'DeepRacer' competition sharpens programming, coding skills



LAWRENCE — Computer science students at the University of Kansas will test their skills throughout the remainder of the semester with a series of races using self-driving model cars developed by Amazon Web Services.

Amanda Nelson supervises car navigating track.The students in Andrew Williams' Introduction to Artificial Intelligence class have spent the semester programming their cars and virtually testing the results using AWS' DeepRacer, a cloud-based 3D racing simulator. For the races underway throughout the remainder of the spring semester, though, students have built a real track in the atrium of the School of Engineering's LEEP2 building and are testing their AI programs using 1/18th-scale race cars.

“It’s a method for us to teach deep reinforcement learning — an artificial intelligence technique that allows cars to learn to drive by themselves, using their video cameras and other sensors they have," said Williams, the KU Engineering associate dean for diversity, equity and inclusion and the Charles E. and Mary Jane Spahr Professor in Electrical Engineering and Computer Science.

"It's going to be pretty exciting," said Amanda Nelson, a junior in computer science from La Cygne.

In artificial intelligence, "reinforcement learning" uses reward functions — essentially, points for achieving a task — to help a machine to learn. In the case of the DeepRacer cars, students deploy code, then the car receives points for staying on the track or for completing a lap quickly. The car responds to those points and adjusts its behavior accordingly.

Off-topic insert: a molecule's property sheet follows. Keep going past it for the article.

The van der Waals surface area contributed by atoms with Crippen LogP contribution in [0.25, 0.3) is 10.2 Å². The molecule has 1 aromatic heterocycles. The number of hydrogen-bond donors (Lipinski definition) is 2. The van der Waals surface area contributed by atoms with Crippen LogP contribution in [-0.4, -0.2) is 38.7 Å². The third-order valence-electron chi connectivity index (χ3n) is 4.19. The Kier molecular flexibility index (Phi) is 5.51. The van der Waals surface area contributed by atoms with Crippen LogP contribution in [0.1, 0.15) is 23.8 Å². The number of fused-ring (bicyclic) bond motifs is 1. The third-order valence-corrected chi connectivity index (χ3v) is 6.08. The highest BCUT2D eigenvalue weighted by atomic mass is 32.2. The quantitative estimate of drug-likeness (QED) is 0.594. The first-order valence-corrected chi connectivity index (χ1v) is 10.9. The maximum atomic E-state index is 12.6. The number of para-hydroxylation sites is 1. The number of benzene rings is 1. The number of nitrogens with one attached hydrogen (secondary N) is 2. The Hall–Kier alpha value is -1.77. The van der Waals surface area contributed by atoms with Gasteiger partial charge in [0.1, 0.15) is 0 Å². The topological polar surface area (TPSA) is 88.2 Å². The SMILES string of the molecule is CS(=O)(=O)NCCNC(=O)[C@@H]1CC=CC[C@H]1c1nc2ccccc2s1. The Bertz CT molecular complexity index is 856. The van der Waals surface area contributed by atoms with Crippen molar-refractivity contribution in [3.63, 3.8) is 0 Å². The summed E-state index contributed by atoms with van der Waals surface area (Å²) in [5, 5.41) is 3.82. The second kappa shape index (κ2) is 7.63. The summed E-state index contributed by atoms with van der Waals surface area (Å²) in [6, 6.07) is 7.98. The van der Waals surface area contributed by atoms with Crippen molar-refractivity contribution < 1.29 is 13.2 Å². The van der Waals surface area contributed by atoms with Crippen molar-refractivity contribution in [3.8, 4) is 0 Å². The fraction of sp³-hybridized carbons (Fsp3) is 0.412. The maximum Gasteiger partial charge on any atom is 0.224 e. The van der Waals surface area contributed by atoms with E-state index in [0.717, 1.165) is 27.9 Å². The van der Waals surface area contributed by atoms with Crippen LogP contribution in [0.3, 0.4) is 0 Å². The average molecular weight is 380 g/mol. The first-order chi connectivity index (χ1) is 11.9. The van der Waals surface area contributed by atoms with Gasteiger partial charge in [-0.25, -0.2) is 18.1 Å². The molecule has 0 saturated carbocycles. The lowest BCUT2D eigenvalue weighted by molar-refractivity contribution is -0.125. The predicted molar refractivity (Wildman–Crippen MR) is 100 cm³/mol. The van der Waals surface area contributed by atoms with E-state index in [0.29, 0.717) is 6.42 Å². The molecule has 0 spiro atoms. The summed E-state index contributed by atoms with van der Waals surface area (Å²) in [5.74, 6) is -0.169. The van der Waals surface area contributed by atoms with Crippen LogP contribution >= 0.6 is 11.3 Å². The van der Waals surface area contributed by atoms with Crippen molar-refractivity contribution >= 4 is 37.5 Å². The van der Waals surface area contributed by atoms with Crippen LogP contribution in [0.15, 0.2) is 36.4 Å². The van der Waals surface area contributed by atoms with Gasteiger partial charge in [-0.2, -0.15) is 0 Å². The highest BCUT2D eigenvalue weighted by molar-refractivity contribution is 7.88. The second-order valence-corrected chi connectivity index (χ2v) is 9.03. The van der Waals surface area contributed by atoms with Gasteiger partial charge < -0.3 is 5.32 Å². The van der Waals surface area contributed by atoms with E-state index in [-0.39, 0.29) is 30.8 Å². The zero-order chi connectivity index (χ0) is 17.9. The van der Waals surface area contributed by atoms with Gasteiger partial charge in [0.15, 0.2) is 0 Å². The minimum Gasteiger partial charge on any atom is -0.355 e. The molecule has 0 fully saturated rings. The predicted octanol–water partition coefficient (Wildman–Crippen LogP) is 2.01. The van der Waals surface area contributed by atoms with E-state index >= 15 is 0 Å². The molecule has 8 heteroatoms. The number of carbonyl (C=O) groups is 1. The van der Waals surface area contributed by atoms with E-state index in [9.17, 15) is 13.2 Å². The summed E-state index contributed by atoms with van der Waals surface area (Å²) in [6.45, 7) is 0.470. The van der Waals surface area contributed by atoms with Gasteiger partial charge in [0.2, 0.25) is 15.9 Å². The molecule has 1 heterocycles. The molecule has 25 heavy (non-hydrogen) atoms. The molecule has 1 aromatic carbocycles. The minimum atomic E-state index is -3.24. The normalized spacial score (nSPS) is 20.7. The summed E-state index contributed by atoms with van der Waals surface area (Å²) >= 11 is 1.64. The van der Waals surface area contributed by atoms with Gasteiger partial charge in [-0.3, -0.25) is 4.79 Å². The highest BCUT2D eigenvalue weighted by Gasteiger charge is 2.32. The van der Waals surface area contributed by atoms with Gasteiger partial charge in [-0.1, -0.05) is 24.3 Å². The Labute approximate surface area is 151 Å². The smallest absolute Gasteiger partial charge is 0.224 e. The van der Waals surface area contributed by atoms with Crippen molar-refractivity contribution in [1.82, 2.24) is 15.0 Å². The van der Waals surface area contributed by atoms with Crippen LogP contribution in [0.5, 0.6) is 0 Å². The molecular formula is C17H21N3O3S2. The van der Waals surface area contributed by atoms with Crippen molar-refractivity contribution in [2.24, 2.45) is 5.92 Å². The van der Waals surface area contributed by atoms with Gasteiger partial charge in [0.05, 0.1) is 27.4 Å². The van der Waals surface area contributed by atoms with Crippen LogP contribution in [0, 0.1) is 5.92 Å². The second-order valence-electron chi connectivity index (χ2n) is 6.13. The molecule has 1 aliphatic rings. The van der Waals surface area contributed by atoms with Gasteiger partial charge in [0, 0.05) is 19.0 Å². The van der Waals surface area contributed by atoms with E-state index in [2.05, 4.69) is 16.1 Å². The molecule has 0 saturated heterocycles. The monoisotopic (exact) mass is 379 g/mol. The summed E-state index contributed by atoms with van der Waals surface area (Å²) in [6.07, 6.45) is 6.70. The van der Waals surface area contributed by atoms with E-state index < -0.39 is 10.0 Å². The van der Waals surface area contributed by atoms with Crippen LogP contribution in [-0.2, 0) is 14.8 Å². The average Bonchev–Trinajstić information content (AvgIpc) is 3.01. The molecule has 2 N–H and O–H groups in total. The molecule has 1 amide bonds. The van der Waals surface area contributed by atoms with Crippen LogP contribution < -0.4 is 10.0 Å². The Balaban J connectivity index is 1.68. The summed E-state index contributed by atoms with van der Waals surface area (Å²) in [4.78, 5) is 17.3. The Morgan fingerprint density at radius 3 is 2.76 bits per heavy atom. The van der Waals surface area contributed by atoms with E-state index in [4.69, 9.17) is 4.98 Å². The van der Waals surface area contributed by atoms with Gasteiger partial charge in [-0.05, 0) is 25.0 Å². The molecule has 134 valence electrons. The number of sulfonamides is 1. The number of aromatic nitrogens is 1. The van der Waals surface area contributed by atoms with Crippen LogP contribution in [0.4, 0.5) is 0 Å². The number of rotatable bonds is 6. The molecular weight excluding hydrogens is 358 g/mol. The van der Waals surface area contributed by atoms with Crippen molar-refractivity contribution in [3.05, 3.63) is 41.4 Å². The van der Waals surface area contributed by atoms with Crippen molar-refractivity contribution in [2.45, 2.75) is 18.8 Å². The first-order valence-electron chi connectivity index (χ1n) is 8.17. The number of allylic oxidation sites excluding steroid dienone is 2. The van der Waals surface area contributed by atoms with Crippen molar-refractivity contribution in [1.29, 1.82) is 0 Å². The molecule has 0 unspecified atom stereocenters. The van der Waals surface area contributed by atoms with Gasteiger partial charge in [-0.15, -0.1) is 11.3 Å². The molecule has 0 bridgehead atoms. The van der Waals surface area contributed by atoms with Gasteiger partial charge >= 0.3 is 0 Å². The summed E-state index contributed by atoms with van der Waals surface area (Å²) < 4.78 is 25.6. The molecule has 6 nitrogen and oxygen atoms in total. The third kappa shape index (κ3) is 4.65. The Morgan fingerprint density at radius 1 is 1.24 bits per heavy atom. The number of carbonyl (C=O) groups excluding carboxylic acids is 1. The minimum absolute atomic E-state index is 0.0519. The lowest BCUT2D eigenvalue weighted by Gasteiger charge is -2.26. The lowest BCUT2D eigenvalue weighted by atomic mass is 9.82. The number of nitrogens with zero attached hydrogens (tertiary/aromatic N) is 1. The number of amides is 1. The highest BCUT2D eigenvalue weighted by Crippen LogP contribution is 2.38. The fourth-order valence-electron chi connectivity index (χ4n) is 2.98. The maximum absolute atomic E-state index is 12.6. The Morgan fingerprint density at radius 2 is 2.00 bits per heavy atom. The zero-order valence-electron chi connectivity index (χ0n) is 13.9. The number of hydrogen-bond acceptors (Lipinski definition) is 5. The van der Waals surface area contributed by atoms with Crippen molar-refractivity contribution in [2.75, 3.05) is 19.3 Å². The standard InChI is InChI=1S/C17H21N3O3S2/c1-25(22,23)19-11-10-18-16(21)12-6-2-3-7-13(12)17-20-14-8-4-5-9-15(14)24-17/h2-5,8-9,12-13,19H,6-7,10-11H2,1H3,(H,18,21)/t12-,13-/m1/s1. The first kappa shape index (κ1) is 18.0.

“I’ve seen my car drive off the track a thousand times at this point," Nelson said. “But as the car learns, it will get better and better.”

There will be two tiers for the KU DeepRacer competition. The first event, held April 14, pitted four-person student teams against each other. Later in the semester, the students will compete individually in a series of socially distanced races, with a champion to be crowned during the final class of the semester.

KU students aren't just racing against each other. Using the 3D simulator, programmers from around the world compete in AWS' monthly DeepRacer time trials. The top 10% of finishers in those races can advance to the company's "Pro Division," where qualifiers have an opportunity to compete for the AWS DeepRacer League Championship Cup, a live event that will be held in Las Vegas in December.

“Every single person on my team has qualified for the pro division," Nelson said.

Williams said the DeepRacer program is giving students hands-on experience they can use when they enter the job market.

"It’s interesting, different and fun, so I think they’re more engaged," he said. "The other thing I look at — you have companies like Tesla, Google and Amazon working on cars and trucks that can drive by themselves. This is real practical experience they can put on their resumes."

Photo: Amanda Nelson, a junior in computer science.

Wed, 04/28/2021


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Cody Howard

School of Engineering